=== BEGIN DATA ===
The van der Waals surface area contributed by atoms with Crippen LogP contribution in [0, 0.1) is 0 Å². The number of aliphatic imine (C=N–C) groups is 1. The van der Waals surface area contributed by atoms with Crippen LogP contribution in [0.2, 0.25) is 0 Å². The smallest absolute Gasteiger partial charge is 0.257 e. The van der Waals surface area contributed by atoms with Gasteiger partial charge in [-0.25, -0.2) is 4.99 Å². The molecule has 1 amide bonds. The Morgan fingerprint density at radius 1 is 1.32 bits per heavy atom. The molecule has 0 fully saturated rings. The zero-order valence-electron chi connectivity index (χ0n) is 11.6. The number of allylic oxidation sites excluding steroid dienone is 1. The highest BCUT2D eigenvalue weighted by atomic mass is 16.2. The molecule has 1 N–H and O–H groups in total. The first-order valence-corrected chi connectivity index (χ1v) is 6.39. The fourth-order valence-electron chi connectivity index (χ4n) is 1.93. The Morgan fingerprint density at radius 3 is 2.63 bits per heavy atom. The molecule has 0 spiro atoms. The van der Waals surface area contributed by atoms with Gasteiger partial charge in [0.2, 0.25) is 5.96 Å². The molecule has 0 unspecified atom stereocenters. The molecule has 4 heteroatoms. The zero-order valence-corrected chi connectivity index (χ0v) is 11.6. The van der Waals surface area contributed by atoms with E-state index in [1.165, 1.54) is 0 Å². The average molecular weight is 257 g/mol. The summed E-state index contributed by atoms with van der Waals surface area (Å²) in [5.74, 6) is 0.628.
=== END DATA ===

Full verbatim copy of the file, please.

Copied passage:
The van der Waals surface area contributed by atoms with Crippen LogP contribution in [0, 0.1) is 0 Å². The number of aliphatic imine (C=N–C) groups is 1. The van der Waals surface area contributed by atoms with Crippen LogP contribution in [0.2, 0.25) is 0 Å². The smallest absolute Gasteiger partial charge is 0.257 e. The van der Waals surface area contributed by atoms with Gasteiger partial charge in [-0.25, -0.2) is 4.99 Å². The molecule has 1 amide bonds. The Morgan fingerprint density at radius 1 is 1.32 bits per heavy atom. The molecule has 0 fully saturated rings. The zero-order valence-electron chi connectivity index (χ0n) is 11.6. The number of allylic oxidation sites excluding steroid dienone is 1. The highest BCUT2D eigenvalue weighted by atomic mass is 16.2. The molecule has 1 N–H and O–H groups in total. The first-order valence-corrected chi connectivity index (χ1v) is 6.39. The fourth-order valence-electron chi connectivity index (χ4n) is 1.93. The Morgan fingerprint density at radius 3 is 2.63 bits per heavy atom. The molecule has 0 spiro atoms. The van der Waals surface area contributed by atoms with Gasteiger partial charge in [0.2, 0.25) is 5.96 Å². The molecule has 0 unspecified atom stereocenters. The molecule has 4 heteroatoms. The zero-order valence-corrected chi connectivity index (χ0v) is 11.6. The van der Waals surface area contributed by atoms with E-state index in [1.165, 1.54) is 0 Å². The average molecular weight is 257 g/mol. The summed E-state index contributed by atoms with van der Waals surface area (Å²) in [5.74, 6) is 0.628.